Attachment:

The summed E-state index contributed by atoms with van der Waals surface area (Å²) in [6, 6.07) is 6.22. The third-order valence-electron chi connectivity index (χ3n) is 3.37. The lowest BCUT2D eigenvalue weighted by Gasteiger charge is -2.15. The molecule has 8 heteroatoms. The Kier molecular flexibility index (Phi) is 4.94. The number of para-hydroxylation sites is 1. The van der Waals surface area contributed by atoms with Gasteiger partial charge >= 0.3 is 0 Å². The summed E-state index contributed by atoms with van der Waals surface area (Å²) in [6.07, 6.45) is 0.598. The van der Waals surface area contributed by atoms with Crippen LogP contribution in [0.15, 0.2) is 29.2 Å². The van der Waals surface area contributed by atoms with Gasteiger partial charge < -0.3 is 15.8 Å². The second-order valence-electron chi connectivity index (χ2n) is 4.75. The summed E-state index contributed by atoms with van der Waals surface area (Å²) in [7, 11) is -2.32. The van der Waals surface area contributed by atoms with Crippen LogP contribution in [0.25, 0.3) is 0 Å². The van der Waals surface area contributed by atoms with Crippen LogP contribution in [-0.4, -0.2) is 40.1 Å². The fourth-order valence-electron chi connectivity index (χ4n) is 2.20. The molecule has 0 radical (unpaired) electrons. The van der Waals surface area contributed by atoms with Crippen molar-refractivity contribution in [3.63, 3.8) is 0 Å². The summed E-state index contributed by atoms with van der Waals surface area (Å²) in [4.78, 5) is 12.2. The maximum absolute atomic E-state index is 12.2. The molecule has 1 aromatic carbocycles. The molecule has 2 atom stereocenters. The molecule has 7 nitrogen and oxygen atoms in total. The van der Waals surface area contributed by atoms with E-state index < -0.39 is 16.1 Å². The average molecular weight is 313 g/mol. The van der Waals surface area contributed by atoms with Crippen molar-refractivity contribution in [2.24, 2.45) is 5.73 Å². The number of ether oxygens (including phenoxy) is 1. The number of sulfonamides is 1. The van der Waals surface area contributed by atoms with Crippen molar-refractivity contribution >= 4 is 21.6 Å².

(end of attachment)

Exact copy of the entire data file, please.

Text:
The summed E-state index contributed by atoms with van der Waals surface area (Å²) in [6, 6.07) is 6.22. The third-order valence-electron chi connectivity index (χ3n) is 3.37. The lowest BCUT2D eigenvalue weighted by Gasteiger charge is -2.15. The molecule has 8 heteroatoms. The Kier molecular flexibility index (Phi) is 4.94. The number of para-hydroxylation sites is 1. The van der Waals surface area contributed by atoms with Gasteiger partial charge >= 0.3 is 0 Å². The summed E-state index contributed by atoms with van der Waals surface area (Å²) in [6.07, 6.45) is 0.598. The van der Waals surface area contributed by atoms with Crippen LogP contribution in [0.15, 0.2) is 29.2 Å². The van der Waals surface area contributed by atoms with Gasteiger partial charge < -0.3 is 15.8 Å². The second-order valence-electron chi connectivity index (χ2n) is 4.75. The summed E-state index contributed by atoms with van der Waals surface area (Å²) in [7, 11) is -2.32. The van der Waals surface area contributed by atoms with Crippen LogP contribution in [0.25, 0.3) is 0 Å². The van der Waals surface area contributed by atoms with Crippen LogP contribution in [-0.4, -0.2) is 40.1 Å². The fourth-order valence-electron chi connectivity index (χ4n) is 2.20. The molecule has 0 radical (unpaired) electrons. The van der Waals surface area contributed by atoms with Crippen molar-refractivity contribution in [3.63, 3.8) is 0 Å². The summed E-state index contributed by atoms with van der Waals surface area (Å²) in [4.78, 5) is 12.2. The maximum absolute atomic E-state index is 12.2. The molecule has 1 aromatic carbocycles. The molecule has 2 atom stereocenters. The molecule has 7 nitrogen and oxygen atoms in total. The van der Waals surface area contributed by atoms with E-state index < -0.39 is 16.1 Å². The average molecular weight is 313 g/mol. The van der Waals surface area contributed by atoms with Crippen molar-refractivity contribution in [2.24, 2.45) is 5.73 Å². The number of ether oxygens (including phenoxy) is 1. The number of sulfonamides is 1. The van der Waals surface area contributed by atoms with Crippen molar-refractivity contribution >= 4 is 21.6 Å².